Talks in India to resolve Dabhol Power dispute adjourned

Talks aimed at resolving the dispute between Enron’s Dabhol Power Corporation (DPC) and the Maharashtra State Electricity Board broke up on Sunday with no agreement. The talks were due to last until Tuesday but were suspended with the intention of resuming at a future date, yet to be agreed by the parties.

“We had a free and frank exchange of views but because of the complex nature of the matter, the conciliation proceedings had to be adjourned,” said India’s Attorney General Soli J Sorabjee, according to a Press Trust of India report.

The talks to try to end the long-running dispute between Enron’s Indian unit and a state-run local power utility began on Saturday.

The dispute follows the decision by the Maharashtra State Electricity Board (MSEB), to cancel the PPA signed with the DPC in which they found themselves committed to buying more power than was required, at above-market prices. DPC argue that there is no provision for termination of the seven year old contract, but following MSEB’s refusal to draw power from the plant, Enron elected to give notice to withdraw from the $2.9bn project.

In March, Enron invoked a counter-guarantee of the federal government after the state utility failed to clear a bill of 1.02bn rupees ($22m) for December.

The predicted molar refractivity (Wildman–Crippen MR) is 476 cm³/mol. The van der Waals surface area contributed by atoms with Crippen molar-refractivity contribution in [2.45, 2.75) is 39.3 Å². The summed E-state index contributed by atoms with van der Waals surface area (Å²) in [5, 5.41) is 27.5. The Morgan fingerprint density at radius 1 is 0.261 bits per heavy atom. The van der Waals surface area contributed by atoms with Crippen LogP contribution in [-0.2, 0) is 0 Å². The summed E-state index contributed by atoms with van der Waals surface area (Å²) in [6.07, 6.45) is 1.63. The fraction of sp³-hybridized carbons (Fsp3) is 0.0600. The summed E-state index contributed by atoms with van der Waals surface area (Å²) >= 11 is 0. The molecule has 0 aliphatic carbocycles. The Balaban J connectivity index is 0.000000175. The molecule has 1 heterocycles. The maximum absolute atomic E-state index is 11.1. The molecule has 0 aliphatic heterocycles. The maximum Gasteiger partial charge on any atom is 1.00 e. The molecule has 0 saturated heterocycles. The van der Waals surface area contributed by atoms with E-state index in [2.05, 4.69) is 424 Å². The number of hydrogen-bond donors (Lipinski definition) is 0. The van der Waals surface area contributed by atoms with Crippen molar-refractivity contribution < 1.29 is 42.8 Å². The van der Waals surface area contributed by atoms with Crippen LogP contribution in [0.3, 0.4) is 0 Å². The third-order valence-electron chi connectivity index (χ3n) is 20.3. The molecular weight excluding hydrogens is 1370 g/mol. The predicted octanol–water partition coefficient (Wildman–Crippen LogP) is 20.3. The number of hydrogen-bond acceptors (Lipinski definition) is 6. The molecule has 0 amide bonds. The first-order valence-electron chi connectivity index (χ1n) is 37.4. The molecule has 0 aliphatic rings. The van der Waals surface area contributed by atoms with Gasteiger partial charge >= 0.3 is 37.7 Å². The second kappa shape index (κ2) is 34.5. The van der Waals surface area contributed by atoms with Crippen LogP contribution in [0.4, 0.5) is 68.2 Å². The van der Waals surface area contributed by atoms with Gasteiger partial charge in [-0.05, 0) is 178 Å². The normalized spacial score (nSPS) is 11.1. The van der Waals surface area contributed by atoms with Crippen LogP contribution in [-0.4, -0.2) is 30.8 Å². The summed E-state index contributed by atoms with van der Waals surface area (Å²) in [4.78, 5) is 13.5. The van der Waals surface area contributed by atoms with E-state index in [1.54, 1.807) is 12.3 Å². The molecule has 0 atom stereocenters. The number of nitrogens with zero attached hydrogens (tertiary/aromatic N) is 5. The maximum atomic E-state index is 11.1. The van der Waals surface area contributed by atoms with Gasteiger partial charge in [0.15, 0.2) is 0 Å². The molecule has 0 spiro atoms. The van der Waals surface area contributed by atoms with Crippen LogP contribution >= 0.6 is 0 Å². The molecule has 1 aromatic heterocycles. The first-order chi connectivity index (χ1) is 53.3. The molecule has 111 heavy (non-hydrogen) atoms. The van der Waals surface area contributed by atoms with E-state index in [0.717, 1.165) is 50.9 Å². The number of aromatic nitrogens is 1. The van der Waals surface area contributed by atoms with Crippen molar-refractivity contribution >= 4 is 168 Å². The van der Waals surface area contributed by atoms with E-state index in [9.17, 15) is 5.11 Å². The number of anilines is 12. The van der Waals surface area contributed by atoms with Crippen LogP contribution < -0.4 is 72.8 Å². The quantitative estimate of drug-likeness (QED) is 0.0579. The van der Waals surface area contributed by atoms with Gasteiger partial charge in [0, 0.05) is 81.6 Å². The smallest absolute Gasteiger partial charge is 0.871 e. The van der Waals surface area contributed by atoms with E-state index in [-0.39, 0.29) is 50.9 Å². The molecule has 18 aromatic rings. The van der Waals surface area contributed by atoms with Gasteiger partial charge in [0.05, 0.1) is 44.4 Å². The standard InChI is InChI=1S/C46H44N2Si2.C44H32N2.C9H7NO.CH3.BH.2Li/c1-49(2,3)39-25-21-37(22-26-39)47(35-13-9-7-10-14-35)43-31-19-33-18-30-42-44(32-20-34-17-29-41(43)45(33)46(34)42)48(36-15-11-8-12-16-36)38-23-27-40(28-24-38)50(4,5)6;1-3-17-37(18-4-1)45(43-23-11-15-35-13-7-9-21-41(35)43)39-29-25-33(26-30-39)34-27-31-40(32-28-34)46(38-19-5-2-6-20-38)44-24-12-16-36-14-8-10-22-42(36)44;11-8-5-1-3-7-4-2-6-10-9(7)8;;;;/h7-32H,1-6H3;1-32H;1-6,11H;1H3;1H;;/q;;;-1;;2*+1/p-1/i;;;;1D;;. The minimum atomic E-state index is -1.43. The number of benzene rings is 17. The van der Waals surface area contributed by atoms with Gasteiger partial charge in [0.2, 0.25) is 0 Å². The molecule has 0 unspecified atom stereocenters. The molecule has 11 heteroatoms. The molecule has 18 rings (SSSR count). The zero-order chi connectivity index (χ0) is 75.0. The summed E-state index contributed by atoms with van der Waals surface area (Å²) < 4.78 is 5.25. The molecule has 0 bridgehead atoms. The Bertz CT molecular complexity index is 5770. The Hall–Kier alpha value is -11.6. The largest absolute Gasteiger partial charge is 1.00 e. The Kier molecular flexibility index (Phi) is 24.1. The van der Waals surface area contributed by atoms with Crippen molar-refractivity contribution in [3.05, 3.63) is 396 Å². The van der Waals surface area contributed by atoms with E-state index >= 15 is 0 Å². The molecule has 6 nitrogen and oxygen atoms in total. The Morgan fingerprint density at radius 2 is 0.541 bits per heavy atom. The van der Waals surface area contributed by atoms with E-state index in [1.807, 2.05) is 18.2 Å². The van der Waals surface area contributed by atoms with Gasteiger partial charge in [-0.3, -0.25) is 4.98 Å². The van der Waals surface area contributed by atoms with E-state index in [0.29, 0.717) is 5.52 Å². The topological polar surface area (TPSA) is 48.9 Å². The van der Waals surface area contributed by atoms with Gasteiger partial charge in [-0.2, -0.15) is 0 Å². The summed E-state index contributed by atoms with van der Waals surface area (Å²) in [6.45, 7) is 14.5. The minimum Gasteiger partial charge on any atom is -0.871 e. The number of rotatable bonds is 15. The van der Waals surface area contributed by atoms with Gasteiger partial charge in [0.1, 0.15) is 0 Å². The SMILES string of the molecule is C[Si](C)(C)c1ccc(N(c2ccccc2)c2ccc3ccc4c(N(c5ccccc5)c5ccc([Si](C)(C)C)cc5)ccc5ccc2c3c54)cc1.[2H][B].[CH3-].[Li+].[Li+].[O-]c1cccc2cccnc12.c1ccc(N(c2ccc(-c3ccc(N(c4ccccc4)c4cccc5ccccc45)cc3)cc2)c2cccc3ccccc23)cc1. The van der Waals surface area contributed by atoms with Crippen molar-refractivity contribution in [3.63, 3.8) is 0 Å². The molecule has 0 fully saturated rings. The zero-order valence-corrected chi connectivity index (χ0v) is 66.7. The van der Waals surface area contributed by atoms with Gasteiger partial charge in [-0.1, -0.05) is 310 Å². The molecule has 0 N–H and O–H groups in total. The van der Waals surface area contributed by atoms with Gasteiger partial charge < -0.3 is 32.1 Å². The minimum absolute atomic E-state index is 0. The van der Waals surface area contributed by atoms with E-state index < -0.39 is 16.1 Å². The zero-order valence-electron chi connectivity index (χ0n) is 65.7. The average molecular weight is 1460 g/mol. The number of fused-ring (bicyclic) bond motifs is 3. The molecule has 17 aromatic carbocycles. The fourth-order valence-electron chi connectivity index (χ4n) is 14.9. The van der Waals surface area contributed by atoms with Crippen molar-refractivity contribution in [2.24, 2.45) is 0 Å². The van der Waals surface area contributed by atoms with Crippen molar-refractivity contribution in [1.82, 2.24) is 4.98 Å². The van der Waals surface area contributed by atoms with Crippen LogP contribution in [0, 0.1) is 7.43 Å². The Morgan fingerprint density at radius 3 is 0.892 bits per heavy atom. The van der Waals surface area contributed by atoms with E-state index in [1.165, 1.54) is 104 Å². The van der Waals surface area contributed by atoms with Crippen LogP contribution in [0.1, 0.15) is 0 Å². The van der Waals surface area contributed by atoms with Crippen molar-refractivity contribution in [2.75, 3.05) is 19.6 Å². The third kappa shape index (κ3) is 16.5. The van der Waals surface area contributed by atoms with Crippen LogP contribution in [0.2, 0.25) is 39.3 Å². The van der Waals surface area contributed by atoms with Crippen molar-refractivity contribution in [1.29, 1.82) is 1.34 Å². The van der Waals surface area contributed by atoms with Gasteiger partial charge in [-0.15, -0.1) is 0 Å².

Enron also notified the government it was applying to an arbitration court in London to consider its claim.

Enron holds a controlling 65 per cent stake in the 740 MW Dabhol power project – the largest foreign investment in India. The MSEB holds 15 per cent and General Electric Co. and Bechtel Corp. Ten per cent each.

The two-phase project was to be the world’s biggest natural gas-fired power plant, able to generate 2184 MW once completed at Dabhol, 210 miles south of Bombay.

Former Supreme Court of India judge B.P. Jeevan Reddy is representing the federal government in the reconciliation panel, while the DPC has appointed Lawrence Street, former Chief Justice of New South Wales, as it representative. Former New Zealand High Court Judge David A.R. Williams is the third conciliator, jointly chosen by both sides.

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